Medical Science Gives Hunters Thumbs-up Approval

Crawl back into your box you anti-hunters

Medical science gives hunters thumbs-up approval

For how many years have the animal rightists been telling the world that hunting is a cruel, barbaric and archaic practice that should be outlawed by modern civilised society? They claim that ordinary hunters are “sadistic and/or psychopathic”; and that trophy hunters “are mentally ill and derive pleasure from behaviours that hurt other living things and they are even willing to expend extra effort to make another living being suffer (sic).”

In a recently published article – in the NRA’s America Hunter magazine a number of internationally renowned social scientists provide us with an opposing opinion.

They claim that hunting is a healthy pastime for mankind”;and they point out that: “Very few of the articles that claim hunters are crazy are written by behavioural scientists who study humans.”

“Most prominent psychologists of the 20th Century,” these professional authors state, “agree that hunting is motivated by a natural instinct, and it is beneficial to mental health.”  In his highly acclaimed study of human aggression, ‘The Anatomy of Human Destructiveness’, psychologist Erich Fromm wrote: “In the act of hunting, the hunter returns to (his) natural state, becomes one with the animal (he is hunting), and is freed from the burden of his existential split: to be part of nature – and to transcend (nature) by virtue of his consciousness.  In stalking (his quarry), the hunter and the animal become equals,” Fromm states, “even though man eventually shows his superiority by use of his weapons.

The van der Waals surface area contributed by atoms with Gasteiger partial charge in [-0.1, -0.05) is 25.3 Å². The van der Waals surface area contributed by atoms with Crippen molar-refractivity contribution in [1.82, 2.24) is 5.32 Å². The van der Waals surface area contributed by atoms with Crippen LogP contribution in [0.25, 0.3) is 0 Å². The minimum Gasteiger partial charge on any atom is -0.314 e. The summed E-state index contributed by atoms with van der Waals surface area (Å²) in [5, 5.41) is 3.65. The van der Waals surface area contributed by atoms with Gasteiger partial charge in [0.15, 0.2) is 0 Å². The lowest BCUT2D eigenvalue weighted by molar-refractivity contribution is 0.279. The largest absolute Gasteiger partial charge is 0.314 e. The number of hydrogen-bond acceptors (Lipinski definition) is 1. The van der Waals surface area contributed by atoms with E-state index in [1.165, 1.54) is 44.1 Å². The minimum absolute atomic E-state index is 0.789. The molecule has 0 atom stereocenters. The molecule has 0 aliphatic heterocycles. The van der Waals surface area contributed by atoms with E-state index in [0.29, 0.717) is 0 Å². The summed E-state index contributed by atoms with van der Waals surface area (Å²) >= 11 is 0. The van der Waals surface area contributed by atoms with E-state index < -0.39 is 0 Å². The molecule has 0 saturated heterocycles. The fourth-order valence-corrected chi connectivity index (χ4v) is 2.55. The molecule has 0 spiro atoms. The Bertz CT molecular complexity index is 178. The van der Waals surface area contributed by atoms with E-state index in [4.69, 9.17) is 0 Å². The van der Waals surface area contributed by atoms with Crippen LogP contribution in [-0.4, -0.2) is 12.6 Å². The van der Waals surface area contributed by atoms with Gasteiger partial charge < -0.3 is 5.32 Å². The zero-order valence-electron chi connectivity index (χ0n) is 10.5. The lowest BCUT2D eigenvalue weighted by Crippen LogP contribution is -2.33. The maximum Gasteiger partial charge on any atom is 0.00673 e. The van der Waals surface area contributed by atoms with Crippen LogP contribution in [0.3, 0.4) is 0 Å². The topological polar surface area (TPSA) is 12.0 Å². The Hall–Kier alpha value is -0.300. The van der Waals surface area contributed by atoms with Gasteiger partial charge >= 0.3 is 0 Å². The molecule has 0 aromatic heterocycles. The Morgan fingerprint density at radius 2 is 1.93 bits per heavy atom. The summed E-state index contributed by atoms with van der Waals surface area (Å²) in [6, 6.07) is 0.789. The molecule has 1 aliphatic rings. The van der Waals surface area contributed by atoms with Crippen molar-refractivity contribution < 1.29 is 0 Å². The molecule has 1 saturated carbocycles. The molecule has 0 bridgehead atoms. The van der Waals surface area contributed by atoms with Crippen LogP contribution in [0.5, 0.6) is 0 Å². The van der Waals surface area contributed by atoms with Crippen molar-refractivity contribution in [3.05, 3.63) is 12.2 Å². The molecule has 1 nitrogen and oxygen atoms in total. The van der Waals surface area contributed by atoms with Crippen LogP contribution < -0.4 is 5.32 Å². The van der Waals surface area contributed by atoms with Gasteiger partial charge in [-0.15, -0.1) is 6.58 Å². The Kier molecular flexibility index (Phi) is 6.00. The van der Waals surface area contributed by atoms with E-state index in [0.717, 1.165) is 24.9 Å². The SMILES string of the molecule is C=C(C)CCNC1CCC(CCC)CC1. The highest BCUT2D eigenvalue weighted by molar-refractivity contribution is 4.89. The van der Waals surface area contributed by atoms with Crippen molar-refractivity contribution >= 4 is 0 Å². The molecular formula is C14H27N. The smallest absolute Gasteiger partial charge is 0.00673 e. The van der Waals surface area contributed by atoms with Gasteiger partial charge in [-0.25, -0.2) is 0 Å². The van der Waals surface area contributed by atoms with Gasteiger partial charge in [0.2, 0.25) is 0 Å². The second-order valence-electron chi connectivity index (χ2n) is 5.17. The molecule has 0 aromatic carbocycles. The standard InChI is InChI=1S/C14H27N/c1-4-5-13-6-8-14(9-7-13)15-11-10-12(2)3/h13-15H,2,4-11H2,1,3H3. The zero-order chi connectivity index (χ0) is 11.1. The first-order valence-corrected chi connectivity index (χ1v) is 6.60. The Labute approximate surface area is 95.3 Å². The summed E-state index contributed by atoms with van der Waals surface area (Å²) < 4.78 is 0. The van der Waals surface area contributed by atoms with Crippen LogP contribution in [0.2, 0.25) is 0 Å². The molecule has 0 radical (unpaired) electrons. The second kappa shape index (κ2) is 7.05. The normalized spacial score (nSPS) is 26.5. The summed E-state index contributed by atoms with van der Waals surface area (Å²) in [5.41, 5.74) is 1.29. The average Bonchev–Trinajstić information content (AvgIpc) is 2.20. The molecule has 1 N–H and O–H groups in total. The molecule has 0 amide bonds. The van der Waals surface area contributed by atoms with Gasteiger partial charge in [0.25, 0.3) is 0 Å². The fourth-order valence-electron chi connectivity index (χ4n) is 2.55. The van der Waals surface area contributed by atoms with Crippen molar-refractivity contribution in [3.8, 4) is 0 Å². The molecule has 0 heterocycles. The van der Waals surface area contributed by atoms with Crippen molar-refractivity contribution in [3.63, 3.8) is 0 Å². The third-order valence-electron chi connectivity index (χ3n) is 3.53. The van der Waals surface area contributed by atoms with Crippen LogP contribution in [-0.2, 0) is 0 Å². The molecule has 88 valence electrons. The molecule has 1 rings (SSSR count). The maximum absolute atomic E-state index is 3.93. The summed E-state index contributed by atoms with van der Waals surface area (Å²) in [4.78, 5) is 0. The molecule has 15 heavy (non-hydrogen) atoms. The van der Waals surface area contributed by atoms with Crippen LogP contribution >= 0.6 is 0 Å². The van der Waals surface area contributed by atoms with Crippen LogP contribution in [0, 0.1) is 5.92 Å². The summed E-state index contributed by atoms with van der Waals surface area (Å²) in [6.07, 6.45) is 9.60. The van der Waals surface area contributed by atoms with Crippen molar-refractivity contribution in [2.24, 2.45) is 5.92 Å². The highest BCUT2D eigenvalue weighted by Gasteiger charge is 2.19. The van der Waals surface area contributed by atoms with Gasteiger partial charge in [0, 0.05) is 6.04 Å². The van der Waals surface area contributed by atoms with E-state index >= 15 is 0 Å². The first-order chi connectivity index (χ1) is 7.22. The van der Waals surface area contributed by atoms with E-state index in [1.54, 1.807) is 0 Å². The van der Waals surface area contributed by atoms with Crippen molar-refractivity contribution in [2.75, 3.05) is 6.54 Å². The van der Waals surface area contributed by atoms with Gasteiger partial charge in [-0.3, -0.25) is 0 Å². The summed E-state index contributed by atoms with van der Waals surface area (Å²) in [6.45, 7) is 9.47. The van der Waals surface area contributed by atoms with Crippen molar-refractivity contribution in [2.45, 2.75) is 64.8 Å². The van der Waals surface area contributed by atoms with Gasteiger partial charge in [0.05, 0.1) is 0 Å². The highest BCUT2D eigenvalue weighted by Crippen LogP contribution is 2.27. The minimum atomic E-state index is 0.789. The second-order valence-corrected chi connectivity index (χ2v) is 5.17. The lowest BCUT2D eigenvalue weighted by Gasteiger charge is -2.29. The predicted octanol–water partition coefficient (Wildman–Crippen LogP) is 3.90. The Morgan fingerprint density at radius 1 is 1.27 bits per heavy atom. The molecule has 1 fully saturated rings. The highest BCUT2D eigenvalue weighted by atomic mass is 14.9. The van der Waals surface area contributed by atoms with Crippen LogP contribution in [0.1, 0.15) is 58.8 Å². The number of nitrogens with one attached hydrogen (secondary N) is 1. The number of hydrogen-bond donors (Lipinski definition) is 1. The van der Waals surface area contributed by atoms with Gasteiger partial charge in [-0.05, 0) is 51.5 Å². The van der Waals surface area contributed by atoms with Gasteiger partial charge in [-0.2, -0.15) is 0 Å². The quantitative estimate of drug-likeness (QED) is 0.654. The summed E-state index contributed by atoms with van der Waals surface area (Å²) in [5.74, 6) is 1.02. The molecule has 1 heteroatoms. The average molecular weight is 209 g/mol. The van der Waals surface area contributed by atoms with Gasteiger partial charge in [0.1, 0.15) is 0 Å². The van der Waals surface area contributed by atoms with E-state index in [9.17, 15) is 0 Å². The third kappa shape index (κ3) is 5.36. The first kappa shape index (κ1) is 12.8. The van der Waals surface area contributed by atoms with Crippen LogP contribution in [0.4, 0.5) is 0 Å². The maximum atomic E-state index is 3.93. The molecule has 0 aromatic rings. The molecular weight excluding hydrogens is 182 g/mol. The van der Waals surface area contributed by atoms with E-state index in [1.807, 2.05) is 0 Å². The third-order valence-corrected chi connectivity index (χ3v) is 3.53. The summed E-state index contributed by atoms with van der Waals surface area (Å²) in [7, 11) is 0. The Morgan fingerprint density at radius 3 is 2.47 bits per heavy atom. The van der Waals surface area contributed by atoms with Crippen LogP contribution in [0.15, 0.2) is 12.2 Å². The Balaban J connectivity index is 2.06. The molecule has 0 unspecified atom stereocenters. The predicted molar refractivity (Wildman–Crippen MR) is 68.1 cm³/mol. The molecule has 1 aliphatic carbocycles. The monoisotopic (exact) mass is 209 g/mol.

Consistent with Fromm, Yale sociologist Dr. Steven Kellert and Amherst College professor, Jan Dizard, found that the reasons why people hunt are: “to experience nature as a participant; to feel an intimate, sensuous connection to ‘place’; to take responsibility for one’s food; and to acknowledge kinship with wildlife.”

Psychiatrist Karl Menninger, MD, wrote:

“Freud fearlessly explored the unconscious layers of the personality, and disclosed that it is no more abnormal for a human to want to kill (in hunting) than it is for a cat to want to kill a mouse or a fox a rabbit”.

Emory University professors Boyd Eaton, MD., anthropologist Marjorie Shostak and psychiatrist-anthropologist Melvin Konner, MD., conclude that denial of the hunting instinct can lead to psychopathology. They state: “Our hunting instinct has gone awry in ‘civilised’ society, where the thrill of the chase and the kill are no longer part of our experience and there are no clear avenues of expression except, perhaps to our peril, in the streets and subways of today’s urban jungles.”